How sequencing foods’ DNA could help us prevent diseases

Davey Alba asks in Wired, what’s almost as important to life as food? Food safety.

Last year, in the US, according to the CDC, one in six people were affected by food-borne diseases, resulting in 128,000 hospitalizations, 3,000 deaths, and an economic burden totaling $80 billion.

Scientist from IBM Research and Mars Incorporated have announced the Sequencing the Food Supply Chain Consortium, a collaborative food safety organization that aims to leverage advances in genomics and analytics to further our understanding of what makes food safe.

The researchers will conduct the largest-ever metagenomics study of our foods, sequencing the DNA and RNA of popular foods in an effort to identify what traits keep food safe and these can be effected by outside microorganisms and other factors. Eventually, the researchers will extend the project “from farm to fork,” examining materials across the length and breadth of the supply chain.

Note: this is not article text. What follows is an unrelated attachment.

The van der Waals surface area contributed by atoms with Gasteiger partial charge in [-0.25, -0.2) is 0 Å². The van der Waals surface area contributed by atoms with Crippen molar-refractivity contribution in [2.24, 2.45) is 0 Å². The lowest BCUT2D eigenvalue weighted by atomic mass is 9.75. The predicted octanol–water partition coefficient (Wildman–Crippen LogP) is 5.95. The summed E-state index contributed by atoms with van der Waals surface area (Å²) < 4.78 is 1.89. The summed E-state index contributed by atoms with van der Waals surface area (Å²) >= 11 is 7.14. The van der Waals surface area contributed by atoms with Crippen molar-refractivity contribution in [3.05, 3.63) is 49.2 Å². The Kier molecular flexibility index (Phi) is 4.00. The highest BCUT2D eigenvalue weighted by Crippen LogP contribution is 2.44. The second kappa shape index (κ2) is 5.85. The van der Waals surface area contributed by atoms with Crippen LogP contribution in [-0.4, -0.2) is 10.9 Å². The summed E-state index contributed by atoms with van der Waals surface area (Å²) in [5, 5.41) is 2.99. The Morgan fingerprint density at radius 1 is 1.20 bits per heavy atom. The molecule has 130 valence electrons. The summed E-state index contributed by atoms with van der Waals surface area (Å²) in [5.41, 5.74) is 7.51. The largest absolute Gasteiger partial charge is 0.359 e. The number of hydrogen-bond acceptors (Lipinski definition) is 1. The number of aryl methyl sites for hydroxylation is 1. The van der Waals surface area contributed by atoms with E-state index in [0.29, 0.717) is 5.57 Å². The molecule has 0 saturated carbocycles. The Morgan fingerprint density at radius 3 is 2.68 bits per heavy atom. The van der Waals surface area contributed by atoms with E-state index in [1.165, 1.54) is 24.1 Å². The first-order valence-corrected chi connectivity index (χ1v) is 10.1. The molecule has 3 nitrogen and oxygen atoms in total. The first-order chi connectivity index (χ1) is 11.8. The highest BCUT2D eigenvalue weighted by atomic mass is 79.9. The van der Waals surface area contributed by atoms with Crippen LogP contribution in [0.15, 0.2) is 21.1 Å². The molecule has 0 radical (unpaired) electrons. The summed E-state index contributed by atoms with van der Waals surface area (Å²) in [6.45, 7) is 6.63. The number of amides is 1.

In this way, IBM Research and Mars are joining many others, including the San Francisco-based startup Hampton Creek, who hope to supercharge food R&D using data analysis. After reinventing Google and Facebook and so many other online operations, the big data movement is now moving into other industries, ranging from medicine and healthcare to the development of new industrial materials.

“We want to get a baseline for safe food ingredients, all the way up and down the food supply chain, including what makes healthy biochemistry,” says James Kaufman, public health manager for IBM Research. “If you can understand what a normal, healthy microbiome looks like, you can figure some things out about how that microbiome will respond to the unknown.”

Essentially, the scientists are hoping to uncover what combination of microbes that makes food ingredients safe, and what factors affect the structure of these microbial communities, including exposure to new pathogenic organisms and other impurities that may not have ever come up yet. It is these unknowns, Kaufman explains, that can eventually make food unsafe—whether that’s the evolution of new organisms, a misguided attempt at innovating food, or even because of an intentional act of terrorism.

And for no particular reason, here are the Beatles, who today in 1969, made their last public performance on the roof of Apple Records in London.

U2 sucks.